With the elimination of the Rangers, only two teams from the West divisions remain contenders for the World Series. Here at Midnight Baseball, we will always root for an AL West-NL West championship, even if we have to put aside a decades-long resentment to do so. Some years will offer us more than one rooting option, but any all-West World Series will ultimately fight East Coast Bias. So, here’s our postseason bracket, as quick and meaningless as most other predictions out there:
Oakland over Detroit, Tampa Bay over Boston; Los Angeles over Atlanta, St. Louis over Pittsburgh.
Oakland over Tampa Bay; Los Angeles over St. Louis.
Oakland over Los Angeles.
(If I’m being unbiased, I’ll take St. Louis over LA and Tampa Bay over Oakland. Tampa Bay wins.)
Homerism aside, an Oakland-LA match-up is intriguing for the easy contrast it offers. Of course I’m going to talk about the largest payroll in the game against the Moneyball pioneers. Both team-building strategies succeeded this year. With the Dodgers, it’s easy to see how. They paid and paid for good veteran players, with a few key assists from young homegrown players. (Yasiel Puig counts as both.) The A’s used their limited budget to stack the back end of their roster with depth. Here’s my attempt to visualize those strategies.
Both teams had 16 players with at least 100 plate appearances. Above I’ve ranked them from most to 16th most, going from top to bottom. The horizontal bars represent that player’s WAR on the season. The color of the bars indicates the team, yellow for Oakland and blue for Los Angeles.
You probably see Josh Donaldson’s stellar performance first of all. You’ll also notice the strong performances from eight of the Dodgers’ top nine players. Really, though, you can classify the ninth player, Hanley Ramirez, in the top eight. The only reason he was ninth on the Dodgers in plate appearances was injury; had he stayed healthy, he’d be a regular, somewhere in the top eight, and with an even more impressive WAR. It’s in the bottom half of the graph that the A’s found an edge. Only one player, Adam Rosales, who is no longer with the team, performed at or below replacement level, compared to four on the Dodgers. Below there’s a table that chunks players into groups of four: those whose number of PAs ranked 1-4 on their team, then players ranked 5-8, 9-12 and 13-16. In the table I’ve made the Hanley correction, switching Hanley with Skip Schumaker, the actual No. 8.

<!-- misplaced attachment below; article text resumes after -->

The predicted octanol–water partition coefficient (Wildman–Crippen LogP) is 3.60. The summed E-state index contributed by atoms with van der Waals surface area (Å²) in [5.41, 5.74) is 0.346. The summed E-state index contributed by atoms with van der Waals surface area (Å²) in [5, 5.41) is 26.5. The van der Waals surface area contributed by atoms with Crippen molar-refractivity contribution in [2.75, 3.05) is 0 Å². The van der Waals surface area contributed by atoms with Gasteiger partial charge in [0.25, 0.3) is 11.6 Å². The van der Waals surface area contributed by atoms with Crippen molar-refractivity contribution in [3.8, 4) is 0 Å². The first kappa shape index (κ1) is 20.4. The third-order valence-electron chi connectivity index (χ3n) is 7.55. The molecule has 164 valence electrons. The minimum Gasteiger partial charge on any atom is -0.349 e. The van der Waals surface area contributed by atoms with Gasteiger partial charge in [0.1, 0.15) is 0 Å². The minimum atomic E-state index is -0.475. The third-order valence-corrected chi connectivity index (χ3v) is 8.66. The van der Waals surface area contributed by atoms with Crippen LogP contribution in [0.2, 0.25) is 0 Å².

Here the strength of the Oakland bench is a bit more obvious. The top eight on the Dodgers performed up to their contracts, fueling the team’s success. But you’ll see players 9-16 get about the same number of plate appearances on both teams. In other words, due to some combination of injury, rest and manager disposition, both teams’ benches have gotten the same amount of playing time. For the Dodgers, all that playing time has resulted in -0.3 WAR; for the A’s, 5.2. Holy cow!
It becomes even more jarring when we turn WAR into a rate stat. I put WAR/600 in bold because I was planning to give it a whole paragraph. Here goes: WAR/600 is simply what a given player’s WAR would be if he had gotten 600 plate appearances, which is about the average for an everyday player. Here I calculated the WAR/600 for the entire four-man units, to give you a rate-adjusted sense of the quality of the A’s bench. What the results say is that if you made the players at the end of the A’s bench into one everyday player, that player would accumulate either 2.0 or 1.4 WAR, depending on how far down the bench you go (chunk 9-12 and 13-16 on the chart, respectively). A WAR of 2.0 is considered an average major league starter, so an easy conclusion would be to say that the A’s have a bench full of average to slightly-below-average major league starters and that’s why they’re so good.
It isn’t that simple, of course, because selectivity is part of the reason those bench players have performed so well in their limited appearances. The A’s platoon frequently, giving their batters more playing time against opposite-handed pitchers, inflating their numbers. (Conversely, they don’t give their batters the opportunity to deflate their numbers against same-handed pitchers.) Platooning will be covered tomorrow. For now, we have concrete evidence that the A’s had a bright idea about roster construction and executed that idea well.